Mark Pretti Nature Tours, L.L.C.


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Mato Grosso, Brazil Trip Report -
the following is a composite of our unforgettable trips from 2004 to 2016.  All species mentioned have been seen multiple times on past trips.

With an ever-growing interest in the neotropics, a desire to be involved with conservation work somewhere south of the border, and an exciting opportunity in the southern Amazon of Brazil, my wife Karen and I left Arizona in the summer of 2004 to spend three months working as volunteer guides at the Cristalino Jungle Lodge in northern Mato Grosso.  That life-changing experience surpassed even our most unrealistic expectations in terms of seeing, enjoying, and learning about the tremendous species diversity and ecology of this part of Amazonia.  The place felt so much like home that we knew we had to return and did so in 2006 for a four-month stay.  In addition to guiding hundreds of guests at the lodge, I've also led groups for over ten years throughout the state on what have simply been the most wildlife rich trips I've ever done.  The following is a summary of our experiences during almost twenty birding and natural history trips in Mato Grosso, Brazil.  

Arriving in Cuiaba, the bustling capital of Mato Grosso, in July or August, one is usually greeted by bright blue skies and comfortably warm temperatures, the perfect climate for enjoying nature.  Mato Grosso, situated roughly in the middle of South America, is a rich biogeographical crossroads where three major biomes converge.  In the south is the world's largest seasonal freshwater wetland, the Pantanal; running across the middle of the state is the dryish cerrado; and in the far north is Amazonia.  With each habitat offering a unique blend of scenery, flora, and fauna, Mato Grosso provides a world class wildlife experience.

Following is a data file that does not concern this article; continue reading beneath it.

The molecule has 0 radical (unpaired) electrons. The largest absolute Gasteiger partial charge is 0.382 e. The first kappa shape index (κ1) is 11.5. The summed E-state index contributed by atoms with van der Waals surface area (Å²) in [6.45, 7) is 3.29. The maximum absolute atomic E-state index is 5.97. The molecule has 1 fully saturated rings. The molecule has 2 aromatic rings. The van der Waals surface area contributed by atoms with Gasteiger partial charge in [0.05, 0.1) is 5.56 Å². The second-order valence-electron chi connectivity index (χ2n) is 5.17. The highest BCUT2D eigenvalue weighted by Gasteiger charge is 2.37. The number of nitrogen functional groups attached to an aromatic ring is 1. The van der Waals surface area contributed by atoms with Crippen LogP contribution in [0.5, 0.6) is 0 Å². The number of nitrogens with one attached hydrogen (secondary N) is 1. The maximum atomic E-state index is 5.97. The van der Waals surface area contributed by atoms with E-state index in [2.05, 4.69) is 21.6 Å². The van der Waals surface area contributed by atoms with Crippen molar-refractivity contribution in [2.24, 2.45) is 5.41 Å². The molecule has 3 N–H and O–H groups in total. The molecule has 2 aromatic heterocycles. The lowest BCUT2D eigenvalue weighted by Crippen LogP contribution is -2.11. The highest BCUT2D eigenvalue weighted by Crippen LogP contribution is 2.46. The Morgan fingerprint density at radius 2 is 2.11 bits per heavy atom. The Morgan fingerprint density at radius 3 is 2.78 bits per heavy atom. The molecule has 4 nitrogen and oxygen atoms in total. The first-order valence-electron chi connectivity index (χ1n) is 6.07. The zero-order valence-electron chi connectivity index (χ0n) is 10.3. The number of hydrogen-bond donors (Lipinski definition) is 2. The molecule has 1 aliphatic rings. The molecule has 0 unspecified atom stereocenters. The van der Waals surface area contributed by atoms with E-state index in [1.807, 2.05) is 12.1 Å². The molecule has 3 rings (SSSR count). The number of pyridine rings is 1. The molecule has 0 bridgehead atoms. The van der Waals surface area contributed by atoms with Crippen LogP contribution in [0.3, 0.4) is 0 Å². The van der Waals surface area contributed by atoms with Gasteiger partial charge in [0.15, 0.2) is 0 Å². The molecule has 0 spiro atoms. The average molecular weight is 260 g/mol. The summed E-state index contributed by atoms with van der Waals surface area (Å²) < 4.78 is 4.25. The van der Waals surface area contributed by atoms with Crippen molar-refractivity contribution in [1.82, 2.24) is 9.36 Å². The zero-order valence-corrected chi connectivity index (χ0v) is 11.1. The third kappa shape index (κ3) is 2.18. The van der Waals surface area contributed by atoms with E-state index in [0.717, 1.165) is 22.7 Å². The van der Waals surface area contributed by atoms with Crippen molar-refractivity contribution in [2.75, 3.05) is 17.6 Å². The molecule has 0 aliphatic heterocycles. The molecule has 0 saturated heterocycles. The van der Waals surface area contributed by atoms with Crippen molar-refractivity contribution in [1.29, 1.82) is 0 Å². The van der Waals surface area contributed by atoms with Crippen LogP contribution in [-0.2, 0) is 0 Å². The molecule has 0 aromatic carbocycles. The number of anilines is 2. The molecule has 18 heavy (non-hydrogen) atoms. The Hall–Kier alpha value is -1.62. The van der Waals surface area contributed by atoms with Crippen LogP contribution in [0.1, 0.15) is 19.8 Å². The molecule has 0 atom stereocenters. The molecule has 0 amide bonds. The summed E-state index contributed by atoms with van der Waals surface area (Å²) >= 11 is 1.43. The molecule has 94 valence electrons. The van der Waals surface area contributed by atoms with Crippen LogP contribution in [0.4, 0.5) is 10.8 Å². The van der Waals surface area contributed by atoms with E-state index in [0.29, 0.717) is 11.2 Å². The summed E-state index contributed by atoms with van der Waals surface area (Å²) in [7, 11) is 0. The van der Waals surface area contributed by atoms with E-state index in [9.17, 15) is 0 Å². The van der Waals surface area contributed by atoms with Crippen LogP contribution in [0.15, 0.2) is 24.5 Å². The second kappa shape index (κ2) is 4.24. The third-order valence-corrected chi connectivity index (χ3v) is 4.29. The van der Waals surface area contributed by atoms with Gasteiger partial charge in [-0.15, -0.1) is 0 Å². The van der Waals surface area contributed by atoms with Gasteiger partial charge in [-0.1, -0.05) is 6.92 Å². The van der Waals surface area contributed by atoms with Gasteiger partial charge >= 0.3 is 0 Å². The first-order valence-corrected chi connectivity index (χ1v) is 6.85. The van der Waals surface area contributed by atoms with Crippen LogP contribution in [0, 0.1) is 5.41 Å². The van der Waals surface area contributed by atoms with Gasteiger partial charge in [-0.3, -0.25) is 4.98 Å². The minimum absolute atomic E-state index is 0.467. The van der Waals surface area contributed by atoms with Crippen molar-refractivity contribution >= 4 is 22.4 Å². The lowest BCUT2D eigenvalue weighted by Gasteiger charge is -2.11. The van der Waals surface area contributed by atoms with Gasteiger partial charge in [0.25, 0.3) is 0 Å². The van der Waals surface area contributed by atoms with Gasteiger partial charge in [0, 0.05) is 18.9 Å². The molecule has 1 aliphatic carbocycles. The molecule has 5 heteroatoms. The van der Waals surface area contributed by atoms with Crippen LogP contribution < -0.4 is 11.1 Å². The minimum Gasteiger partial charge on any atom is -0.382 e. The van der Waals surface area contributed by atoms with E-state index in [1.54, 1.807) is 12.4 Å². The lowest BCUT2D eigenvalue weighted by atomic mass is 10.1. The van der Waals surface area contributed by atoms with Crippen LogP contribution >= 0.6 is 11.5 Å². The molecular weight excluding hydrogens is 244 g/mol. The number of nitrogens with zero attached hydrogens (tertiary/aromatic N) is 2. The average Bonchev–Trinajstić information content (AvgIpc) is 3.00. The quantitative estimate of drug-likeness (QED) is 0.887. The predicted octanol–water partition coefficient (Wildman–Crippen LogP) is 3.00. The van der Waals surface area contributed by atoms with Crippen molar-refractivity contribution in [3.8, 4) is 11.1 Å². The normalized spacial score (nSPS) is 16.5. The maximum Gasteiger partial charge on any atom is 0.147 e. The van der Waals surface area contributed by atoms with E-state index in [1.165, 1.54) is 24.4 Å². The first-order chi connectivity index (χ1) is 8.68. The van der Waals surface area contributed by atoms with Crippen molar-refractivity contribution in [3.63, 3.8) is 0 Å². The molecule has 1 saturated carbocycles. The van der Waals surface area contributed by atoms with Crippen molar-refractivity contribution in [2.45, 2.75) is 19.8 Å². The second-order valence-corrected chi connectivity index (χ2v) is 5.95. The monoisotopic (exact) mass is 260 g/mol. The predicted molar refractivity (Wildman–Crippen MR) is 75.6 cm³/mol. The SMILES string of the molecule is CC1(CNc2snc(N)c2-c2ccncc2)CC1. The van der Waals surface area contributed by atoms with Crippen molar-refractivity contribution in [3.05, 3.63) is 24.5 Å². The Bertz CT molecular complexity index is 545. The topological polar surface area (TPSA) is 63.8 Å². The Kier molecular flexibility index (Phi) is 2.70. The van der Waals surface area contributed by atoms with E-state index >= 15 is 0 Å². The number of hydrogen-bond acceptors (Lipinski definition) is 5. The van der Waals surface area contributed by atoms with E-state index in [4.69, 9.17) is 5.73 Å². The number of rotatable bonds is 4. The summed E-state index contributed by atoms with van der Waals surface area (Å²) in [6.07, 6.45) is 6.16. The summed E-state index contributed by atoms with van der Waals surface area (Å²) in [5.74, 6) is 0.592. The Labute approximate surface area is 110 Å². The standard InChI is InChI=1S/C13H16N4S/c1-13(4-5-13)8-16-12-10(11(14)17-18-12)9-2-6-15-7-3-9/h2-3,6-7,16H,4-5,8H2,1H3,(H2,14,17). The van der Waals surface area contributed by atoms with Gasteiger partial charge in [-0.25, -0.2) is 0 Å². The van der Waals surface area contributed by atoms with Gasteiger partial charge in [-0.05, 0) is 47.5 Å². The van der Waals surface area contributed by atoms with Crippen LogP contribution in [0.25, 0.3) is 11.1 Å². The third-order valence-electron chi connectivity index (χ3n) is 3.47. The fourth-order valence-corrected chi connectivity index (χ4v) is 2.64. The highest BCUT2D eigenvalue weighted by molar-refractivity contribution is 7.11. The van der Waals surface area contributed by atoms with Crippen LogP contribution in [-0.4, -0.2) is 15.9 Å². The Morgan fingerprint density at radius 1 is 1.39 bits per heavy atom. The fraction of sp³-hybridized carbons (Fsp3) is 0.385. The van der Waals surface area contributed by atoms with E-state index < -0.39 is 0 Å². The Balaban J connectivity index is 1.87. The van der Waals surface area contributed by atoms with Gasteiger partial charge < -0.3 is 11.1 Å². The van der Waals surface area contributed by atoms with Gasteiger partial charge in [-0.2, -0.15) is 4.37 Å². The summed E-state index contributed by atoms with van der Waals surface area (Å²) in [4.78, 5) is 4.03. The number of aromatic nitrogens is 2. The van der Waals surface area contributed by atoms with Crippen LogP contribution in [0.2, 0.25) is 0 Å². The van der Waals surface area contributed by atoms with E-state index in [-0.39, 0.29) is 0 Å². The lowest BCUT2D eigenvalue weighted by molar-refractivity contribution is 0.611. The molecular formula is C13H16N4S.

Our trip begins in the Pantanal as we follow the legendary Transpantaneira, the road that traverses the northern portion of this vast seasonal wetland.  In the dry months of July and August, several species of trees, shrubs, and vines are in bloom, including yellow-flowered Vochysia trees, Combretum laxum vines (one of my favorite bird magnets), several species of Ipe (Tabebuia sp.), and the widespread Cassia grandis.  At this time of year, the water levels in the ponds and rivers are perfect for concentrating the foods that attract birds, caiman, and otters, for providing foraging opportunities for water-edge species that need exposed banks, and for optimizing our viewing opportunities.  The roughest part of the Transpantaneira isn't the dirt surface but rather the challenge of trying to drive more than a few miles without having to stop to marvel at this or that species.  The New World's three stork species - jabiru, wood stork, and Maguari stork - are often roadside fixtures as are four species of ibis (plumbeous, buff-necked, bare-faced, and green), Toco toucan, Campo flicker, greater rhea, rufous hornero, greater thornbird, monk and yellow-chevroned parakeets, unicolored blackbird, troupial, white-headed marsh tyrant, scarlet-headed blackbird, Chaco chachalaca, chestnut-bellied guan, and the local stars, hyacinth macaws.  Not as common as these "fixtures" are other species that we've seen including red-legged seriema, red-winged tinamou, and nanday and blue-crowned parakeets.  By the time we reach Fazenda Santa Tereza, we're usually closing in on 100 species for the day.